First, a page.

I always feel vindicated when my 4th-grader realizes I was right, all along. Not that I’m vain or egotistical or anything – it’s just that it happens so rarely, it’s kind of a nice change of pace! So imagine how proud I was of him last week, after he groaned about a poetry project he had to do for his remote-learning schoolwork…and then realized it was fun.
It was an online “magnet poetry” sort of thing. On the right side of the computer screen, there were dozens of words on multiple pages from which he could choose to make a poem; he simply needed to pick words and put them into some semblance of a poem. He started off whining and complaining about not knowing how to do it, and then (as anyone with kids could guess) started whining about not knowing what to say.
So of course, I jumped in to help provide him some direction and guidance – “All my years of writing poetry have prepared me for this moment!” – and show him it wasn’t as difficult or as boring as he was thinking. Once he got the first couple of lines down, I told him he’d done a good job and might want to add one more line and he could be done.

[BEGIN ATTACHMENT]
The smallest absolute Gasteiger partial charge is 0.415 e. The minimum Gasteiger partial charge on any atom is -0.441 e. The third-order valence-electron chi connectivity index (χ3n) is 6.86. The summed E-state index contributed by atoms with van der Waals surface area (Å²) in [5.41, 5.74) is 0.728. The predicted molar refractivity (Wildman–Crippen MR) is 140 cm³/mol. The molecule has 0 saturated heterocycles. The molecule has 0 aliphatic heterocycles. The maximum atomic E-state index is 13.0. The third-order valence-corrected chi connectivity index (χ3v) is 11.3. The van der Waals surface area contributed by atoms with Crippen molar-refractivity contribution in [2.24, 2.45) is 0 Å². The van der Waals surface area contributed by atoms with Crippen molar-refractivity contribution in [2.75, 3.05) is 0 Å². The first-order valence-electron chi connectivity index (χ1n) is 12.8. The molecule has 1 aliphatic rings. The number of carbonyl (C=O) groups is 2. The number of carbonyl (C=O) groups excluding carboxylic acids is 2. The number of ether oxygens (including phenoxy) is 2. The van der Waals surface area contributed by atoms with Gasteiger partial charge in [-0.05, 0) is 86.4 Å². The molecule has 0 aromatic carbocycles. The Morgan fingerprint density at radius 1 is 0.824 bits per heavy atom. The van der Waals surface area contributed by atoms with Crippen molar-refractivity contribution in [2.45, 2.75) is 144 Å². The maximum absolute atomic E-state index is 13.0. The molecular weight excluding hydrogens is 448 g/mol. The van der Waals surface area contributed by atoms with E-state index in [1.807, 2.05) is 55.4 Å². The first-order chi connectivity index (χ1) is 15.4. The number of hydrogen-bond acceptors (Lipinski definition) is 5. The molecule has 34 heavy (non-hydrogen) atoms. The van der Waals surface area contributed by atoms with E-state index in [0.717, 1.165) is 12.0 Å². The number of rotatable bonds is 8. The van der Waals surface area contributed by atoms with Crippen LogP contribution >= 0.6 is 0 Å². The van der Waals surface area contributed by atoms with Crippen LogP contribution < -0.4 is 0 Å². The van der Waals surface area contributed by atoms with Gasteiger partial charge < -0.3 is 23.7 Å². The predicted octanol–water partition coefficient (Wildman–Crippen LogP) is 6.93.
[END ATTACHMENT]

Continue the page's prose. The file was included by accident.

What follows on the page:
But he wasn’t going to stop there. Oh, no.
He wrote another few lines, and I told him I really liked what he’d done. He could finally turn it in! But no.
He continued for at least an hour, putting words together and fine-tuning it until he got to this:
Through the water
blue wings show dark rain
dinosaur ghosts roar
in the monster moonglow
storms sail to sea
cool black tigers see red summers
wild adventures begin wonder.
Dinosaur ghosts? Monster moonglow? Who is this kid?? Yep, what could have been a short, 3-line haiku turned into a 7-line opus. I’ll be honest: this is far better than the first poem I ever wrote! Moreover, he was so happy and excited about it he almost didn’t want to stop. I had told him not to look at it as work (even though, as a writer, I know it is) but to look at it more as a word puzzle and to have fun. Sure enough, he did!
The 2020 Progressive Poem continues all month…
The annual Progressive Poem, begun several years ago by poet/author/blogger Irene Latham, is a way for the Poetry Friday family and other kidlit bloggers to join together and create a crowd-sourced poem for National Poetry Month. One person writes one line, then another adds another line, until a completed poem appears on April 30. This year, Irene handed off the organizational duties to Margaret Simon, who has pulled everyone together once again. I added my line last week, and it continues to grow! Here’s where you can follow along and find all the contributors: